Coping with a Mean Manager

October 31, 2011

There are many kinds of poor managers: ones who are micromanagers, demanding, uninvolved –the list goes on. Managers who are tough may just have high standards. However, the worst to deal with are bullies; they are downright mean. They are mean for many reasons. They may have learned from their own boss to manage by intimidation. Alternatively, they may be insecure and unsure of their ability to keep control. They may feel they need to make people afraid of them to maintain control. They may be taking out their own disappointments in life on staff members who report to them.

Whatever the reasons they may yell or humiliate employees often in front of their coworkers. This makes staff members feel incompetent or angry rather than motivating them to excel. Despite their efforts, mean managers tend to have less productive work groups.

So what can you do to avoid crumbling under the pressures of a mean, unreasonable boss?

Is your boss really mean?

To start, be sure you have a mean boss, not one who is demanding and perhaps undiplomatic. Demanding bosses require you to do the job you are paid to do. Are you doing your job well? Do you have the knowledge and tools to do your job well? Are you communicating well with your manager?

Begin working on these problems by discussing them with your manager in a clear and constructive way. Discuss how you can improve your performance and better  your manager’s requirements. Unless you do so your situation will not improve.

Constructively confront your mean boss

If you really do have a mean boss, it may still be worthwhile to meet and express your concerns. Remain calm and don’t lose your temper during these discussions. Avoid calling your boss mean or blaming him for problems. Instead try to discover and address his concerns that lead to his mean behavior. Do so by asking open-ended questions. Tell him your goal is to learn how you can better support him.

If well executed, this approach can lead to the boss developing respect for you and moderating his mean behavior. I once had a mean boss who called me into his office to upbraid me for a problem that occurred with one of my staff members and a chemist in another department. I didn’t argue or defend the employee. Instead I said that the situation was my responsibility and I would deal with it so it wouldn’t happen again. The meeting was much shorter than either I or my boss had anticipated. I dealt with the situation. The boss was still mean but less so to me than to my coworkers. So I did succeed in moderating his behavior somewhat. Actually this wasn’t my goal at the time. I just wanted to get out of his office as soon as I could!

These tactics can be constructive; particularly if you notice that your mean boss has favorites who he isn’t mean to. Learn what they are doing that results in their not being targets for his mean behavior. If you feel comfortable with these behaviors, adopt them yourself.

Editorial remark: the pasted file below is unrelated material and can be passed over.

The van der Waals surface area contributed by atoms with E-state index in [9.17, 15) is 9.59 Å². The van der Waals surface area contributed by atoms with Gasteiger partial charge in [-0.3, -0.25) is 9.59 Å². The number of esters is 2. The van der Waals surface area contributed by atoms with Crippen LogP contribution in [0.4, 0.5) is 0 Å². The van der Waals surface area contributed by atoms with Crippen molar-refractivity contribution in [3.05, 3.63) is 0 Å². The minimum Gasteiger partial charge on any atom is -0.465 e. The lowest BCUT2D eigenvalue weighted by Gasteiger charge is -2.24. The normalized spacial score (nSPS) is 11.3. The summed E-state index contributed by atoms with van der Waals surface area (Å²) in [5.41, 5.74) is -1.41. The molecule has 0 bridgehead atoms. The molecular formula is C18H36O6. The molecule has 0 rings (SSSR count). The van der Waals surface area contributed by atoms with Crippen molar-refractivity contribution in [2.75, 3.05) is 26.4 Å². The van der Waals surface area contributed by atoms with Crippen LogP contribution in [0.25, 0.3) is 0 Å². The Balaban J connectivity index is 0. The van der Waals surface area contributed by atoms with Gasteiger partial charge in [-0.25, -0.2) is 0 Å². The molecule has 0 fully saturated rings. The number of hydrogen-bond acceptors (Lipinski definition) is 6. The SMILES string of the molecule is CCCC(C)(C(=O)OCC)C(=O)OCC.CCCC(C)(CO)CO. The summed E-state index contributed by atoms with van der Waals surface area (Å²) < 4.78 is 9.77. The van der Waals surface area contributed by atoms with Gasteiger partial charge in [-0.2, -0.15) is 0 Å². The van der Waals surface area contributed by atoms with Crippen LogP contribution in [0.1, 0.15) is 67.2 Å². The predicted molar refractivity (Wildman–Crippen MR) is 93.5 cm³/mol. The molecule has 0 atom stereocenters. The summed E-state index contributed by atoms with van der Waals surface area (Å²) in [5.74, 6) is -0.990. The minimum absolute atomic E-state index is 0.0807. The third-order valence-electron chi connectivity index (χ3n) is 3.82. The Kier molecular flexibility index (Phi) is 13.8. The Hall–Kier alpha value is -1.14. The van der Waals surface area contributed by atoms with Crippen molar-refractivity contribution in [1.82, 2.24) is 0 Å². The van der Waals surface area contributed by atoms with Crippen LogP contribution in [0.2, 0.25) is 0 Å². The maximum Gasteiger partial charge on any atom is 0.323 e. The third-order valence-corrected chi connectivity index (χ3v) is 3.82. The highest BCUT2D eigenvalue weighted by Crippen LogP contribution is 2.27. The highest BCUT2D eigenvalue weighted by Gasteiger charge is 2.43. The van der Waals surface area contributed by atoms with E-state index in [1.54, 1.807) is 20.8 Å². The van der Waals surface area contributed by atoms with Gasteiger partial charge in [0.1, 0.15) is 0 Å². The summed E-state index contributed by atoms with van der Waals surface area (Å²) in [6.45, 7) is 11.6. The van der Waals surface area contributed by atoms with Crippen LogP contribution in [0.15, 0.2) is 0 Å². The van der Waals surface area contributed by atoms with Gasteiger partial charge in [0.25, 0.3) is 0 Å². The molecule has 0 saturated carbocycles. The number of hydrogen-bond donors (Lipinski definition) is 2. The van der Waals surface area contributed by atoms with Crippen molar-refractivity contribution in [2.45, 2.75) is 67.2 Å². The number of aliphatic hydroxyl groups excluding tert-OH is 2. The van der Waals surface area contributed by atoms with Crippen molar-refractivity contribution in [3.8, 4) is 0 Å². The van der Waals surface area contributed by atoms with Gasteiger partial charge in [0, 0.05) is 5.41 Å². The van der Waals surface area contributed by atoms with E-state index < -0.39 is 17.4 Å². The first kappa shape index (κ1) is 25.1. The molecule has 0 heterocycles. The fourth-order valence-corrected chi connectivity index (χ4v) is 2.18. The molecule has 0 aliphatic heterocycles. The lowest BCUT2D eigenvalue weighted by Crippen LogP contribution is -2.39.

Don’t fold

In playing poker, folding means you throw down your cards and take yourself out of the game. Doing so in your job means the mean boss wins. You may find yourself avoiding your mean boss or not offering your ideas in his presence.

If you fold, your performance probably declines and you find yourself with less job security and overlooked when it comes to raises or promotions.

Change the game

Be concerned about impressing your coworkers and your boss’s manager as well as the mean boss. You may eventually be able to engineer a transfer to another department where you can work for a more congenial manager.

Work at becoming an outstanding performer and you may outlast the mean boss or even win him over. This happened once to me. My boss wasn’t great but was all right to work for. Then he gradually became mean after a reorganization. Later I realized the cause of his increasingly mean behavior was that he was now reporting to a mean boss himself. My boss was taking out his frustrations on his staff members. He would pound his desk at meetings, shout and sometimes threaten to arbitrarily fire us if we didn’t rapidly improve our performance. The problem was solved when he became so miserable that he took early retirement.

Document and report mean behavior

Consider cooperating with coworkers to document the mean boss’s behavior and report it to the appropriate person in your human resources department. Include dates, times and specific descriptions of the mean behavior. Describe how the mean behavior is adversely affecting productivity. Doing this should be a last resort.

In extreme cases, you may wish to consult an attorney because some of the mean boss’s actions may violate laws regarding hostile work environments. If this is the case, the mean boss may be subject to legal action.

Final comment

Formerly you could simply quit your job when confronted with a mean boss and get another job. However, given today’s difficult employment environment, the consequences of unemployment by running away from the problem may not be a realistic option. Instead you have to deal with the situation one way or another.

John Borchardt is a chemist and freelance writer who has been an ACS career consultant for 15 years. He is the author of the ACS/Oxford University Press Book “Career Management for Scientists and Engineers.” He has had more than 1200 articles published in a variety of magazines, newspapers and encyclopedias. As an industrial chemist, he holds 30 U.S. and more than 125 international patents and is the author of more than 130 peer-reviewed papers.

Success Factors for Chemical Sales Careers

October 17, 2011

What does it take to become a successful corporate sales representative? Steve Martin, a faculty member at the University of Southern California Marshall School of Business, performed personality tests on 1,000 corporate sales representatives to answer this question. He reported the results in his book “Heavy Hitter Sales Psychology: How to Penetrate the C-level Executive Suite and Convince Company Leaders to Buy.” The personality tests were given to high technology and business services salespeople.  He compared test results from top performers to those of average and below average performers. The findings indicate that key personality traits directly influence top performers’ selling style and ultimately their success.

His survey of top corporate salespeople indicated that 91% had medium to high scores of modesty and humility. The most successful salespeople are team players, notes Martin. Their teams are multidisciplinary and include researchers and marketing managers. In contrast to stereotypes, top salespeople are less gregarious than average performers. They aren’t overly friendly people often too close to their customers. Instead they have the ability to persuade customers to respect them and follow their recommendations and advice.